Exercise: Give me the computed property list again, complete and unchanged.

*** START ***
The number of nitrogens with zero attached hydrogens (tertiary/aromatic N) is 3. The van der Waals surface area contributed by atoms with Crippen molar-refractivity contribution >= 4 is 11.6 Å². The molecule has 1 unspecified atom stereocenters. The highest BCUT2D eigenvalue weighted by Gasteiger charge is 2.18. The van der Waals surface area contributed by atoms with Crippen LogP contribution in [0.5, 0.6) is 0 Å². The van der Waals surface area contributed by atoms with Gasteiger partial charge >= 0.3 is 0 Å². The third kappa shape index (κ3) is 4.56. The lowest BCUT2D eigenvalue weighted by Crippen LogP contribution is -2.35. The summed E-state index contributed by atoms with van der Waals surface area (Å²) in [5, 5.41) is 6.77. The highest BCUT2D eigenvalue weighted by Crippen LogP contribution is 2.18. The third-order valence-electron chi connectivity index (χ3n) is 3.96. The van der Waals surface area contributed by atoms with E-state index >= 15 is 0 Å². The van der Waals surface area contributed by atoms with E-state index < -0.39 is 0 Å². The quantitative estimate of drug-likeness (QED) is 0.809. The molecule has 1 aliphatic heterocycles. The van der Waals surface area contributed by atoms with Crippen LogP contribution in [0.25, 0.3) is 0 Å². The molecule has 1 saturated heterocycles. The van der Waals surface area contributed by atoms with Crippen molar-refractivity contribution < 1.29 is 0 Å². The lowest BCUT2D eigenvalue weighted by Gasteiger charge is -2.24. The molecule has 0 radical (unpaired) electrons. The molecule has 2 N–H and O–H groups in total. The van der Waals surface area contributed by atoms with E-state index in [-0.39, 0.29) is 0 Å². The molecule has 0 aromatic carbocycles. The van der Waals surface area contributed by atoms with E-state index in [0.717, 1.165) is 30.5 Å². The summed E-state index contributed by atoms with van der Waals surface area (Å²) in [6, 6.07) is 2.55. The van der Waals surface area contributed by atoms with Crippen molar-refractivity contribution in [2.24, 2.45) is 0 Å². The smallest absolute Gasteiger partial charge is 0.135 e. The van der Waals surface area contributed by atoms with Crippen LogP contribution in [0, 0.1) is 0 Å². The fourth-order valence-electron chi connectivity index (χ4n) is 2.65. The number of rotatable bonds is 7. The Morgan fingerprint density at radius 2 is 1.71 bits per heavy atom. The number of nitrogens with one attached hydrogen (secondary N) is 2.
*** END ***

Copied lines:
The number of nitrogens with zero attached hydrogens (tertiary/aromatic N) is 3. The van der Waals surface area contributed by atoms with Crippen molar-refractivity contribution >= 4 is 11.6 Å². The molecule has 1 unspecified atom stereocenters. The highest BCUT2D eigenvalue weighted by Gasteiger charge is 2.18. The van der Waals surface area contributed by atoms with Crippen LogP contribution in [0.5, 0.6) is 0 Å². The van der Waals surface area contributed by atoms with Gasteiger partial charge >= 0.3 is 0 Å². The third kappa shape index (κ3) is 4.56. The lowest BCUT2D eigenvalue weighted by Crippen LogP contribution is -2.35. The summed E-state index contributed by atoms with van der Waals surface area (Å²) in [5, 5.41) is 6.77. The highest BCUT2D eigenvalue weighted by Crippen LogP contribution is 2.18. The third-order valence-electron chi connectivity index (χ3n) is 3.96. The van der Waals surface area contributed by atoms with E-state index >= 15 is 0 Å². The van der Waals surface area contributed by atoms with E-state index < -0.39 is 0 Å². The quantitative estimate of drug-likeness (QED) is 0.809. The molecule has 1 aliphatic heterocycles. The van der Waals surface area contributed by atoms with Crippen LogP contribution in [0.25, 0.3) is 0 Å². The molecule has 1 saturated heterocycles. The van der Waals surface area contributed by atoms with Crippen molar-refractivity contribution < 1.29 is 0 Å². The lowest BCUT2D eigenvalue weighted by Gasteiger charge is -2.24. The molecule has 0 radical (unpaired) electrons. The molecule has 2 N–H and O–H groups in total. The van der Waals surface area contributed by atoms with E-state index in [-0.39, 0.29) is 0 Å². The molecule has 0 aromatic carbocycles. The van der Waals surface area contributed by atoms with E-state index in [0.717, 1.165) is 30.5 Å². The summed E-state index contributed by atoms with van der Waals surface area (Å²) in [6, 6.07) is 2.55. The van der Waals surface area contributed by atoms with Crippen molar-refractivity contribution in [2.24, 2.45) is 0 Å². The smallest absolute Gasteiger partial charge is 0.135 e. The van der Waals surface area contributed by atoms with Crippen LogP contribution in [0, 0.1) is 0 Å². The fourth-order valence-electron chi connectivity index (χ4n) is 2.65. The number of rotatable bonds is 7. The Morgan fingerprint density at radius 2 is 1.71 bits per heavy atom. The number of nitrogens with one attached hydrogen (secondary N) is 2.